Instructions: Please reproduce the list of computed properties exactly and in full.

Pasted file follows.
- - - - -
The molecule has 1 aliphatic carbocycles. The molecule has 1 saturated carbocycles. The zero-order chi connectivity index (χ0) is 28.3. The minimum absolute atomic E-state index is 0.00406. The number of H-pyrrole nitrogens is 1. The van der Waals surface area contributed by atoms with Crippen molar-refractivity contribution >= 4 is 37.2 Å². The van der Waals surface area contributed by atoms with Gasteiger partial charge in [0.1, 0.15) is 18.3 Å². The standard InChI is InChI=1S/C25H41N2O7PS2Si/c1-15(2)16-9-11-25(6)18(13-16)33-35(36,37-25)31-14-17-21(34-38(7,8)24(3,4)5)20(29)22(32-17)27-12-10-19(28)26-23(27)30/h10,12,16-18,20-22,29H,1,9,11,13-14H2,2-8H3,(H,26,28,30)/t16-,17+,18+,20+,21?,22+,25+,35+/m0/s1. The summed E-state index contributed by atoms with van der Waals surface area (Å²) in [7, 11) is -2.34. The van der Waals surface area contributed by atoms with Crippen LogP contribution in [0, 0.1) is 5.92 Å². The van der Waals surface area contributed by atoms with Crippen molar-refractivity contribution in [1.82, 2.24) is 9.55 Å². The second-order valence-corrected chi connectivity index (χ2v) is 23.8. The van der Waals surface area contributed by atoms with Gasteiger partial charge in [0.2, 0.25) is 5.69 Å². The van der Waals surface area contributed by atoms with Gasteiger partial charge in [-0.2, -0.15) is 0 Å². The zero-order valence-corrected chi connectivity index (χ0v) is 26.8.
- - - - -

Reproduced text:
The molecule has 1 aliphatic carbocycles. The molecule has 1 saturated carbocycles. The zero-order chi connectivity index (χ0) is 28.3. The minimum absolute atomic E-state index is 0.00406. The number of H-pyrrole nitrogens is 1. The van der Waals surface area contributed by atoms with Crippen molar-refractivity contribution >= 4 is 37.2 Å². The van der Waals surface area contributed by atoms with Gasteiger partial charge in [0.1, 0.15) is 18.3 Å². The standard InChI is InChI=1S/C25H41N2O7PS2Si/c1-15(2)16-9-11-25(6)18(13-16)33-35(36,37-25)31-14-17-21(34-38(7,8)24(3,4)5)20(29)22(32-17)27-12-10-19(28)26-23(27)30/h10,12,16-18,20-22,29H,1,9,11,13-14H2,2-8H3,(H,26,28,30)/t16-,17+,18+,20+,21?,22+,25+,35+/m0/s1. The summed E-state index contributed by atoms with van der Waals surface area (Å²) in [7, 11) is -2.34. The van der Waals surface area contributed by atoms with Crippen LogP contribution in [0, 0.1) is 5.92 Å². The van der Waals surface area contributed by atoms with Crippen molar-refractivity contribution in [1.82, 2.24) is 9.55 Å². The second-order valence-corrected chi connectivity index (χ2v) is 23.8. The van der Waals surface area contributed by atoms with Gasteiger partial charge in [0.2, 0.25) is 5.69 Å². The van der Waals surface area contributed by atoms with Gasteiger partial charge in [-0.2, -0.15) is 0 Å². The zero-order valence-corrected chi connectivity index (χ0v) is 26.8.